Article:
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Scripto | Transcribe Page
Convention of the Colored Citizens of Massachusetts, August 1, 1858.
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BLACK STATE CONVENTIONS
'they offered them schools, and white teachers; but no, we wouldn't have them. Then they offered to give us colored teachers; no, we wouldn't stand that neither. Then the School Committee said--'Well, if you won't be satisfied either way, you shall have them as we choose.' So we decided on a desperate step, but it turned our to be a successful one. We went round to every parent in the city, and had all the children removed from the Caste Schools; we made all our people take their children away. And in six months we had it all our own way--and that's the way we always should act.12 Let us be bold, and they'll have to yield to us. Let us be bold, if any man flies from slavery, and comes among us. When he's reached us, we'll say, he's gone far enough. If any man comes here to New Bedford, and they try to take him away, you telegraph to us in Boston, and we'll come down three hundred strong, and stay with you; and we won't go until he's safe. If he goes back to the South, we'll go with him. And if any man runs away, and comes to Boston, we'll send to you, if necessary, and you may come up to us three hundred strong, if you can--come men, and women too.'
At this time, a young colored girl, named Sarah Antone, was introduced to deliver a poem appropriate to the occasion, which she had composed. The subject was 'Human Brotherhood.' It was received with marked favor. After singing an appropriate piece, the Convention adjourned till evening.
The hall was crowded, during the afternoon session, and the different speakers were frequently applauded.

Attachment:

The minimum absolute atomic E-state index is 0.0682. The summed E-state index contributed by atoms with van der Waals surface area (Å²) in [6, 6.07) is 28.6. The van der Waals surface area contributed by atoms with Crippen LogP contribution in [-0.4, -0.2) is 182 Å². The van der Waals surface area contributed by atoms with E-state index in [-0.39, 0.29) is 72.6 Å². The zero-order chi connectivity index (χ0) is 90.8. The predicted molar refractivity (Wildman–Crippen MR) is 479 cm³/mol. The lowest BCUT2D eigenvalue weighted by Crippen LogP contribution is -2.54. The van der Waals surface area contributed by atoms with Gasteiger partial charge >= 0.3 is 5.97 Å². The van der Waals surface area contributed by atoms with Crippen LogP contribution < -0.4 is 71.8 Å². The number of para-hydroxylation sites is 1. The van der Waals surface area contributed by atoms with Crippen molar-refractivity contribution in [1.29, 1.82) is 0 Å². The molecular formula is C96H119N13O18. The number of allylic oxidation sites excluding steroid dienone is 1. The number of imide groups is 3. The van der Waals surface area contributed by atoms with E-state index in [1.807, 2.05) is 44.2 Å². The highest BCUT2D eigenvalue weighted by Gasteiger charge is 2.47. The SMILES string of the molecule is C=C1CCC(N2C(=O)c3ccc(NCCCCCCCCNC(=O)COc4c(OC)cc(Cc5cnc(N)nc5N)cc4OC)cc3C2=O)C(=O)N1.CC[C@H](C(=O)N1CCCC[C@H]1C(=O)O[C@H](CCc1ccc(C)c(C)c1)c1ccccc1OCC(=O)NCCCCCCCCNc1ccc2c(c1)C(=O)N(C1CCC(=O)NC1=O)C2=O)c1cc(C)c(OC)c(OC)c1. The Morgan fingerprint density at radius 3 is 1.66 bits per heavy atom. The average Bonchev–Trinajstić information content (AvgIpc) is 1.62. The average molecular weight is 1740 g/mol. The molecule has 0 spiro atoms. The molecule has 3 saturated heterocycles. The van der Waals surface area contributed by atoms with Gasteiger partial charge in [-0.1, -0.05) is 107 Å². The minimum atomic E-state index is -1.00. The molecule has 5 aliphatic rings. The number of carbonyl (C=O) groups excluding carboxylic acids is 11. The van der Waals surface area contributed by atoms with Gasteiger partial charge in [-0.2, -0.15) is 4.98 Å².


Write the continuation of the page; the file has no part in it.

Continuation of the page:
The exercises commenced with a 'Freedom Song.' The attendance was very large.
The first business transacted was the reading of the following Resolutions by the Chairman of the Business Committee, Mr. Nell:--
Resolved, That the hostile position of the American church and clergy to the cause of oppressed millions at the South, and their complicity with the Southern church in perpetuating the horrible system of American Slavery, calls for the earnest and continual protest and rebuke of every lover of pure religion, every friend of man.13
Resolved, That colored Americans, be they clergy-men or laymen, who sustain ecclesiastical relations with any pro-slavery organization, occupy that recreant position to their brethren and sisters in bonds equivalent to that of the tories in the American revolution.
Whereas, The best way to silence the assertions of pro-slavery traducers of the colored man is for him to meet them with facts, being the most condensed and potent substitute for eloquence, argument and appeal; therefore,
Resolved, That we rejoice in the presence here today of Mr. Alexander Roberts of Philadelphia, the inventor of a machine for use at fires, which promises to be one of utility in their extinction, as also for preserving human life.
Resolved, That we also would direct attention to the new railway, by which space is economized, and the use of horses obviated, and at the same time propelled by steam power; said railway being the invention of a colored man, William Deitz, of Albany, NY.
Resolved, That we commend these colored American Inventors and their inventions to the favorable attention of every lover of science and well-wisher of Humanity.
Dr. J.B. Smith14 did not consider the colored people as enjoying equal privileges with the whites in Massachusetts. No colored man sat upon the jury. He was told the law here made no discrimination in color, but when the whole tendency of the United States laws was to degrade the colored man, but little could be expected for him, even in this Commonwealth. A fugitive slave is not safe here. He has no greater security now, than when Simms was taken away in 1850.15 Some think Massachusetts has made great progress. He could not see it. So long as she is silent, we can have but little confidence in what she will do for us in the hour of peril. Judge Taney calculated somewhat correctly the state of public sentiment. No State has yet spoken against the Dred Scott decision. He demanded to be upon an equality with the whites. He had the same manhood and the same rights as they. He didn't
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